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More work needed ahead of 2020 NPT treaty review: envoy

In this April 2, 2019 photo, Izumi Nakamitsu, U.N. under-secretary general and high representative for disarmament affairs, speaks to Security Council members during a meeting to discuss the 1970 Nuclear Non-Proliferation Treaty at its headquarters in New York. (Kyodo)

NEW YORK (Kyodo) -- More work needs to be done to lay the groundwork for a successful 2020 review conference of the Nuclear Non-Proliferation Treaty, the chairman of the preparatory session now in progress said Wednesday.

"We have a lot of work to do, especially since next year is the 50th anniversary of the NPT," Malaysian Ambassador Syed Mohamad Hasrin Aidid told the mayors of Hiroshima and Nagasaki on the sidelines of the session that began Monday and ends May 10.

Next year also marks the 75th anniversary since the first atomic weapons were used, on Hiroshima and Nagasaki, potentially putting more pressure on attendees to agree a consensus document.

At the five-year review conferences, achieving consensus has been elusive at times. Most recently, in 2015, divisions over a nuclear weapons-free zone in the Middle East could not be overcome.

The chairman also highlighted the importance of procedural issues, such as agreeing an agenda and program of work, to make next year's meeting as productive as possible. By addressing those issues in the current session, he suggested extra time could be devoted to more substantive issues in 2020.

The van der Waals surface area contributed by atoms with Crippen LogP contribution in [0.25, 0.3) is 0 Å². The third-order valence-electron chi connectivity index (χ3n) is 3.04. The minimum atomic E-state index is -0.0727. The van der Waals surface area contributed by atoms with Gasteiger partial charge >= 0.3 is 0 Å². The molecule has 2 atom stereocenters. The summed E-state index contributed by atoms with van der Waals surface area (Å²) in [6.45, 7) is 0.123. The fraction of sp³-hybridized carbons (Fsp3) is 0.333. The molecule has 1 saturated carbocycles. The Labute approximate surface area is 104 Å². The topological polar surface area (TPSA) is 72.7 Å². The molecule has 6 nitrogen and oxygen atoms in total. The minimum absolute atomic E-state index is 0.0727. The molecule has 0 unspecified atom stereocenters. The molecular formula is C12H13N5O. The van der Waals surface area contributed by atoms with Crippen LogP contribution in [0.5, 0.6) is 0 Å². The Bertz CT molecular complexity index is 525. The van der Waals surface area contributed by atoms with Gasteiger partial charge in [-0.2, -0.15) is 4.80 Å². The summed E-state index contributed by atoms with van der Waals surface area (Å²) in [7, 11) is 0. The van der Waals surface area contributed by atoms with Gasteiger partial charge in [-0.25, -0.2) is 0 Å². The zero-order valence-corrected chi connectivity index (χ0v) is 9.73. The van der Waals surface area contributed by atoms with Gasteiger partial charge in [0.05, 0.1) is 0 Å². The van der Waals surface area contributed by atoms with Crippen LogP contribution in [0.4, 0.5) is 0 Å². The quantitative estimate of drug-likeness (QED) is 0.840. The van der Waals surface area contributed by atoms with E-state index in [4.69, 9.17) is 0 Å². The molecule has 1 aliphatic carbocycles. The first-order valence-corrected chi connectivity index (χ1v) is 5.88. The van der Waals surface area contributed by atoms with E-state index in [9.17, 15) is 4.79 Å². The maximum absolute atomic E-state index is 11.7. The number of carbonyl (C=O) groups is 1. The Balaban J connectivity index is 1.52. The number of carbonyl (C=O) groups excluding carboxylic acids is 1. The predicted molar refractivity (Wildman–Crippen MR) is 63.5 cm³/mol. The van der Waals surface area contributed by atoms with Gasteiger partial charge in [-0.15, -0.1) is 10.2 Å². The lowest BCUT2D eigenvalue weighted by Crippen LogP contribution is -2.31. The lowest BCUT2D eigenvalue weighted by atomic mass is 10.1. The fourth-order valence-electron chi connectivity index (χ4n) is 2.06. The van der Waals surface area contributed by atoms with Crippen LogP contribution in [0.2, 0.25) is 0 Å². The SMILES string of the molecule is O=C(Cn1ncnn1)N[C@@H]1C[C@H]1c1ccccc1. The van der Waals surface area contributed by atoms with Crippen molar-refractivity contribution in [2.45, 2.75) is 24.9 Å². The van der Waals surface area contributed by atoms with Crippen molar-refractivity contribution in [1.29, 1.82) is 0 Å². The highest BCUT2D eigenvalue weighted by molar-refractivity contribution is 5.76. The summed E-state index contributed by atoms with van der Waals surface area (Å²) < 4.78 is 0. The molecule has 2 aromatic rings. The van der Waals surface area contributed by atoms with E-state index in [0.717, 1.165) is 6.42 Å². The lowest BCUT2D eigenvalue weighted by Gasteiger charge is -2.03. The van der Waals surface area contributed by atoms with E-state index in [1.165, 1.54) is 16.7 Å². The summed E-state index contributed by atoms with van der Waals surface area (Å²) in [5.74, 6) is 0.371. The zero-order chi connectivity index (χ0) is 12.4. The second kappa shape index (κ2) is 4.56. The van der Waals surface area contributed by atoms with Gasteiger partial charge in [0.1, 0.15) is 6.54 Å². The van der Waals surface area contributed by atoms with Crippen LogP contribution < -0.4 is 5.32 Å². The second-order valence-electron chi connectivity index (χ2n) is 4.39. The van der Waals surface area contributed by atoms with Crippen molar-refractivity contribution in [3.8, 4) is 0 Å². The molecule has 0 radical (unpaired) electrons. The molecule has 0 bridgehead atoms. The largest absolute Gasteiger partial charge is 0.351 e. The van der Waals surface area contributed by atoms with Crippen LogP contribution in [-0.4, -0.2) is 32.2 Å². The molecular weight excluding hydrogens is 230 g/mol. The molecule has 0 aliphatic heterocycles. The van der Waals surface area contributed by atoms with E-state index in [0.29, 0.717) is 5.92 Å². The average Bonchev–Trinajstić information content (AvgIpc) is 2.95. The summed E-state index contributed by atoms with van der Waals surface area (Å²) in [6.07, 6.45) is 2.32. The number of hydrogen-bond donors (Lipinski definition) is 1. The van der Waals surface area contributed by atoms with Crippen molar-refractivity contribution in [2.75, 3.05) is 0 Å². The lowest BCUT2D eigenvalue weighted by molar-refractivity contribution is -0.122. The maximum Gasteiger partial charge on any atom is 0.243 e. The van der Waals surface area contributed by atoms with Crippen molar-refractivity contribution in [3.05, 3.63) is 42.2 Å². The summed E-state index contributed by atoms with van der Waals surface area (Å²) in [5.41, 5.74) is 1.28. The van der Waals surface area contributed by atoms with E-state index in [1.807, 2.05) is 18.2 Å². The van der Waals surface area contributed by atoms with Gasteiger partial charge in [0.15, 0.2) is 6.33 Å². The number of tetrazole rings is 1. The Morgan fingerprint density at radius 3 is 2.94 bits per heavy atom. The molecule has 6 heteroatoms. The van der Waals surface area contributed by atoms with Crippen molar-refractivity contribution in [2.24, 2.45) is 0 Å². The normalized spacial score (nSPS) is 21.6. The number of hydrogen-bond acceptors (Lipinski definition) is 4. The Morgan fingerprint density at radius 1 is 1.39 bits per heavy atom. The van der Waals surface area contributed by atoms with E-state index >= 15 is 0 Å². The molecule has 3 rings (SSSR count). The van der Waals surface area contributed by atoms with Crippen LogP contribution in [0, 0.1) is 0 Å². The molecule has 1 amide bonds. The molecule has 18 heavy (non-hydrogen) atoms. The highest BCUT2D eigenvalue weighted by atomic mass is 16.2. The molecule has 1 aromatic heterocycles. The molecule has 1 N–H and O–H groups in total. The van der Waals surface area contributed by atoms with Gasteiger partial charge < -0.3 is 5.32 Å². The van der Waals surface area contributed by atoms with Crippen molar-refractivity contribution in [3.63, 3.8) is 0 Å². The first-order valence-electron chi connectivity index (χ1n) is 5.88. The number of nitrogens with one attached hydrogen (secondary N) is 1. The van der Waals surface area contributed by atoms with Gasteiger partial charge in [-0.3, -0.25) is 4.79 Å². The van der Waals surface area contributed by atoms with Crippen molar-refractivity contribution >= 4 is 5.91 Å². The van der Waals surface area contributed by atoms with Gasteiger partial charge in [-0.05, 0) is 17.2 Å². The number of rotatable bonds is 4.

"It is not going to be easy because of the situation, but it is my intention to work very hard towards a consensus document, but if that is not possible then at least the outcome document should be a meaningful one," he added.

"As preparation for the review conference we should review everything -- the success(es) and failure(s) -- so that we can move forward."

One main issue of contention is the perception among non-nuclear possessor states that those with nuclear arms -- Britain, China, France, Russia and the United States -- have not kept up their end of the bargain in promising to reduce their arsenals so that other states would not acquire such weapons.

Part of a growing frustration about the lack of progress led a majority of countries to adopt the Treaty on the Prohibition of Nuclear Weapons, in 2017. Backed by 122 countries, it was the first legally binding instrument to prohibit nuclear weapons, with the goal of leading to their elimination.

So far 23 countries have ratified it, but the threshold of 50 has yet to be met.

In his conversations with Nagasaki Mayor Tomihisa Taue and Hiroshima Mayor Kazumi Matsui, Aidid stressed how important mayors and other members of civil society were in raising awareness about the humanitarian consequences of the atomic bombs.

"Even for me, I have seen documentaries about the effect of the A-bomb in Hiroshima and Nagasaki, but listening to one hibakusha it has a different feeling, so you have to keep continuing this so that the message will be spread all around, to transcend boundaries.

"There are certain things that nation states can do, but I think civil society can reach further."

The Japanese word "hibakusha" is used to describe those who were exposed to fallout from the atomic bombs.

Earlier, Aidid met atomic bomb survivors Jiro Hamasumi and Sueichi Kido for the first time, after they delivered an antinuke petition signed by more than 9 million people.

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